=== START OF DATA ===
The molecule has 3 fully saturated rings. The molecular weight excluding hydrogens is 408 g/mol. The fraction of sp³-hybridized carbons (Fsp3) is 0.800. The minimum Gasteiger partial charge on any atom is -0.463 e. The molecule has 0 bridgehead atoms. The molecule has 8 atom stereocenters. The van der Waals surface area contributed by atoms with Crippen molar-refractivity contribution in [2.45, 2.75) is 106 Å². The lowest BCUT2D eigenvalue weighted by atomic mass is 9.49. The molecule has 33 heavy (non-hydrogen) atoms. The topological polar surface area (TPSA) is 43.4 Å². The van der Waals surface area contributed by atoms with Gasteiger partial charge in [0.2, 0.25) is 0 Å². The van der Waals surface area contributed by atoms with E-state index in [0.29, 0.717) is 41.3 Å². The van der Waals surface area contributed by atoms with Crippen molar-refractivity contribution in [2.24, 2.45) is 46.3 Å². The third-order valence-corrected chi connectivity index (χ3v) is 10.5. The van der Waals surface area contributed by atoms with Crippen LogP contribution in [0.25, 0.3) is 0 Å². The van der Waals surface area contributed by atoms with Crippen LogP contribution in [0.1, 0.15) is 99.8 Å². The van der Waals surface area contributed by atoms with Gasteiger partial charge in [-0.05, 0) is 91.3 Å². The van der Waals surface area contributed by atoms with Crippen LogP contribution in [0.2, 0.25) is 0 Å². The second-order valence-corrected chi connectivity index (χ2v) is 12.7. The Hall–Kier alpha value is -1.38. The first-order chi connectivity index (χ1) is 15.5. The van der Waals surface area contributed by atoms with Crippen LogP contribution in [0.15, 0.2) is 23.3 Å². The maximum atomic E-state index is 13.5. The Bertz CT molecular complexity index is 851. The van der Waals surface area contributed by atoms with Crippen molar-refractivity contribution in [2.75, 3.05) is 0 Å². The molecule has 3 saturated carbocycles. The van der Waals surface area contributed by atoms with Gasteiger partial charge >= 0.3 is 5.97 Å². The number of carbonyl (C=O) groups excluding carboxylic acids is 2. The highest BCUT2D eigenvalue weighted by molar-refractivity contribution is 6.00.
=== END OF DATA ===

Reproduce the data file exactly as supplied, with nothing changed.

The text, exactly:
The molecule has 3 fully saturated rings. The molecular weight excluding hydrogens is 408 g/mol. The fraction of sp³-hybridized carbons (Fsp3) is 0.800. The minimum Gasteiger partial charge on any atom is -0.463 e. The molecule has 0 bridgehead atoms. The molecule has 8 atom stereocenters. The van der Waals surface area contributed by atoms with Crippen molar-refractivity contribution in [2.45, 2.75) is 106 Å². The lowest BCUT2D eigenvalue weighted by atomic mass is 9.49. The molecule has 33 heavy (non-hydrogen) atoms. The topological polar surface area (TPSA) is 43.4 Å². The van der Waals surface area contributed by atoms with Gasteiger partial charge in [0.2, 0.25) is 0 Å². The van der Waals surface area contributed by atoms with E-state index in [0.29, 0.717) is 41.3 Å². The van der Waals surface area contributed by atoms with Crippen molar-refractivity contribution in [2.24, 2.45) is 46.3 Å². The third-order valence-corrected chi connectivity index (χ3v) is 10.5. The van der Waals surface area contributed by atoms with Crippen LogP contribution in [0.25, 0.3) is 0 Å². The van der Waals surface area contributed by atoms with Crippen LogP contribution in [0.1, 0.15) is 99.8 Å². The van der Waals surface area contributed by atoms with Gasteiger partial charge in [-0.05, 0) is 91.3 Å². The van der Waals surface area contributed by atoms with Crippen LogP contribution in [0.2, 0.25) is 0 Å². The second-order valence-corrected chi connectivity index (χ2v) is 12.7. The Hall–Kier alpha value is -1.38. The first-order chi connectivity index (χ1) is 15.5. The van der Waals surface area contributed by atoms with Crippen LogP contribution in [0.15, 0.2) is 23.3 Å². The maximum atomic E-state index is 13.5. The Bertz CT molecular complexity index is 851. The van der Waals surface area contributed by atoms with Crippen molar-refractivity contribution in [2.75, 3.05) is 0 Å². The molecule has 3 saturated carbocycles. The van der Waals surface area contributed by atoms with Gasteiger partial charge >= 0.3 is 5.97 Å². The number of carbonyl (C=O) groups excluding carboxylic acids is 2. The highest BCUT2D eigenvalue weighted by molar-refractivity contribution is 6.00.